During his more than 30-year career, he served in Finland, Somalia, South Vietnam, Norway, Iceland, West Germany, the Eastern Caribbean, and Denmark. He worked in several languages including Norwegian, Danish, Swedish, German, Vietnamese, and Italian.

After his retirement from federal service in 1992, Bob continued to be engaged in politics and his interest never ceased in how our country is viewed by many people overseas. He followed the news in many countries, and maintained many friendships with former colleagues and friends.

In his conversations and writings, he discussed and addressed some of our most significant problems: racism and other forms of intolerance and prejudice, our lack of universal health care, and social inequalities. He was intensely concerned about the decline in American prestige and respect and was active in the Democratic parties of Arlington, Staunton, and Augusta County.

Bob Dickerman is survived by his daughters Julia Torres and Anneke Braisted of Cary, NC, their husbands Nehemiah and Timothy, his grandchildren Liam and Kaia, and his former wife (and best friend) Gerhild Sachs Dickerman of Durham, NC. In addition, he is survived by his brother, Dr. William Dickerman, his half-sister, Anne Reid, and his half-brother, Dr. Will Dickerman. A Celebration of Life will be held with family and friends at his beloved farm. Contributions in his memory may be made to Planned Parenthood.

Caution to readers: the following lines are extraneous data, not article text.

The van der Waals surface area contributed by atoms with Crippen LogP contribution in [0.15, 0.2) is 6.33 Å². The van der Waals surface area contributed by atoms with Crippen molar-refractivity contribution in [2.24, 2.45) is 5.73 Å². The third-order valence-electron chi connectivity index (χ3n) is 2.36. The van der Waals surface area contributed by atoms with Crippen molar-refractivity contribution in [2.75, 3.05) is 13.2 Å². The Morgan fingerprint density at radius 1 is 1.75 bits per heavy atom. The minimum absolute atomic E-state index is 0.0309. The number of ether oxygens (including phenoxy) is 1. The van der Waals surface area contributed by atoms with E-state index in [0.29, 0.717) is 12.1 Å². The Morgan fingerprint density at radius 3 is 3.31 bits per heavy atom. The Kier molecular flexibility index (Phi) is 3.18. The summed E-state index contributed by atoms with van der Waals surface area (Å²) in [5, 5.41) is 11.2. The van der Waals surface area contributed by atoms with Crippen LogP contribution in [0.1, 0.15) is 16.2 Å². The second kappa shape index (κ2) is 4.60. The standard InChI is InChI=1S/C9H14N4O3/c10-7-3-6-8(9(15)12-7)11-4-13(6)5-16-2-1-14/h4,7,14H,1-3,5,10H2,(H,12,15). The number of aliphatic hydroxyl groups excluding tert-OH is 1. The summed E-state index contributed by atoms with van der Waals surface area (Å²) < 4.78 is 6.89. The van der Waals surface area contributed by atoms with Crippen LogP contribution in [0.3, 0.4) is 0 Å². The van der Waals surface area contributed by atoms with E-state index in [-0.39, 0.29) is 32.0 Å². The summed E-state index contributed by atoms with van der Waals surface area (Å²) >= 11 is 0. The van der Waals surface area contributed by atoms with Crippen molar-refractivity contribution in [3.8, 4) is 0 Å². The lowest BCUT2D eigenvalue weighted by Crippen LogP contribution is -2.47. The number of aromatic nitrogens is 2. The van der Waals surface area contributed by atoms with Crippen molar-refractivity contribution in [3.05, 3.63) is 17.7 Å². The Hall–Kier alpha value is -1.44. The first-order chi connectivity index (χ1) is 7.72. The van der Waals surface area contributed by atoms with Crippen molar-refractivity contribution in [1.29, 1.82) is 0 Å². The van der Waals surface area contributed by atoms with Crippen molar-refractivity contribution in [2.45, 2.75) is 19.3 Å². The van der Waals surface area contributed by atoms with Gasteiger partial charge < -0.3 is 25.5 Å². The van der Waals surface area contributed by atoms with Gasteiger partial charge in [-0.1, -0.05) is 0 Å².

My condolences to Bob’s family and friends.

Cross-posted at BearingDrift.com

Photo by Lynn R. Mitchell
Shenandoah Valley looking west to North Mountain Range
Appalachian Mountains | Augusta County, Virginia

I’m Sick of It All

Yesterday was Election Day 2018, and today I’m sick of it all. I’m tired of hearing conspiracy theories and defenses of immoral behavior and excuses because of who is currently in the White House.

If you thought it was wrong when the Democrats did it, but now think it’s okay when the Republicans do it, then you are part of the reason the GOP is drowning in hypocrisy.

I thought we were better than this.

I grew up in the church. The teachings of moral character came directly from the Bible with guidance from our Sunday School teachers. We strived then, and now, to live a life that included integrity, courage, fortitude, honesty, patience, faithfulness, respect, responsibility, humility, compassion, loyalty, perseverance, optimism, generosity, politeness, kindness, lovingness, and reliability … traits that are goals to practice every day.